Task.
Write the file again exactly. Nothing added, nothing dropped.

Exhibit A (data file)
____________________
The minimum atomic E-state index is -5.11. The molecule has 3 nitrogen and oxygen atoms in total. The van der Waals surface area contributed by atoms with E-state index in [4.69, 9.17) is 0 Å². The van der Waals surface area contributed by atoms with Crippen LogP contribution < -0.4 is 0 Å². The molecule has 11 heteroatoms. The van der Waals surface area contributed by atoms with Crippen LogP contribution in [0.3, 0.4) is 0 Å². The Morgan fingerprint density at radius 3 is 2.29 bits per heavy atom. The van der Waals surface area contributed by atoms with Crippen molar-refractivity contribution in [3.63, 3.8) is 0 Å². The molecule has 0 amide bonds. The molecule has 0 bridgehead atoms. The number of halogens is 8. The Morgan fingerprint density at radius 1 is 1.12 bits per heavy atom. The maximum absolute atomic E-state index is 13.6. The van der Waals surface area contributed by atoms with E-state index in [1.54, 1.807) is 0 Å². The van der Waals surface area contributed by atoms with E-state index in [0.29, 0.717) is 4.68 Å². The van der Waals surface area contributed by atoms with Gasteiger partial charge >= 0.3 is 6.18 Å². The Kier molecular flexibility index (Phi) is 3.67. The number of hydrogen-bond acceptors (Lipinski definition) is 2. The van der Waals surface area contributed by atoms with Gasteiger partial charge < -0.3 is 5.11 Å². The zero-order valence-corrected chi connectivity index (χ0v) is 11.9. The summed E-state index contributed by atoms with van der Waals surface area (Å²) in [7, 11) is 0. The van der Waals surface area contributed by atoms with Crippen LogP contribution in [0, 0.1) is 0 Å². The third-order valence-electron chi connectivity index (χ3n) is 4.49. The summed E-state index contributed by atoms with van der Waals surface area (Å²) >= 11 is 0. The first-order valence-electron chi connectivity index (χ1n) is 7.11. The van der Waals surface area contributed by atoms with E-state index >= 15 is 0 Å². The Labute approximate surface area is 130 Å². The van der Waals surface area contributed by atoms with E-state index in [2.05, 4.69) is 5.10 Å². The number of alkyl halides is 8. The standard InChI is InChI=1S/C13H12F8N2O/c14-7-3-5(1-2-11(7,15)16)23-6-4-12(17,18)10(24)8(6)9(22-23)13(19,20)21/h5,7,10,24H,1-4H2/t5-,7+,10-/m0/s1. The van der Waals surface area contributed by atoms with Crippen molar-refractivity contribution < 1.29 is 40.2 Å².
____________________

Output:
The minimum atomic E-state index is -5.11. The molecule has 3 nitrogen and oxygen atoms in total. The van der Waals surface area contributed by atoms with E-state index in [4.69, 9.17) is 0 Å². The van der Waals surface area contributed by atoms with Crippen LogP contribution < -0.4 is 0 Å². The molecule has 11 heteroatoms. The van der Waals surface area contributed by atoms with Crippen LogP contribution in [0.3, 0.4) is 0 Å². The Morgan fingerprint density at radius 3 is 2.29 bits per heavy atom. The van der Waals surface area contributed by atoms with Crippen molar-refractivity contribution in [3.63, 3.8) is 0 Å². The molecule has 0 amide bonds. The molecule has 0 bridgehead atoms. The number of halogens is 8. The Morgan fingerprint density at radius 1 is 1.12 bits per heavy atom. The maximum absolute atomic E-state index is 13.6. The van der Waals surface area contributed by atoms with E-state index in [1.54, 1.807) is 0 Å². The van der Waals surface area contributed by atoms with E-state index in [0.29, 0.717) is 4.68 Å². The van der Waals surface area contributed by atoms with Gasteiger partial charge >= 0.3 is 6.18 Å². The Kier molecular flexibility index (Phi) is 3.67. The number of hydrogen-bond acceptors (Lipinski definition) is 2. The van der Waals surface area contributed by atoms with Gasteiger partial charge < -0.3 is 5.11 Å². The zero-order valence-corrected chi connectivity index (χ0v) is 11.9. The summed E-state index contributed by atoms with van der Waals surface area (Å²) in [7, 11) is 0. The van der Waals surface area contributed by atoms with Crippen LogP contribution in [0, 0.1) is 0 Å². The third-order valence-electron chi connectivity index (χ3n) is 4.49. The summed E-state index contributed by atoms with van der Waals surface area (Å²) >= 11 is 0. The first-order valence-electron chi connectivity index (χ1n) is 7.11. The van der Waals surface area contributed by atoms with E-state index >= 15 is 0 Å². The Labute approximate surface area is 130 Å². The van der Waals surface area contributed by atoms with E-state index in [2.05, 4.69) is 5.10 Å². The number of alkyl halides is 8. The standard InChI is InChI=1S/C13H12F8N2O/c14-7-3-5(1-2-11(7,15)16)23-6-4-12(17,18)10(24)8(6)9(22-23)13(19,20)21/h5,7,10,24H,1-4H2/t5-,7+,10-/m0/s1. The van der Waals surface area contributed by atoms with Crippen molar-refractivity contribution < 1.29 is 40.2 Å².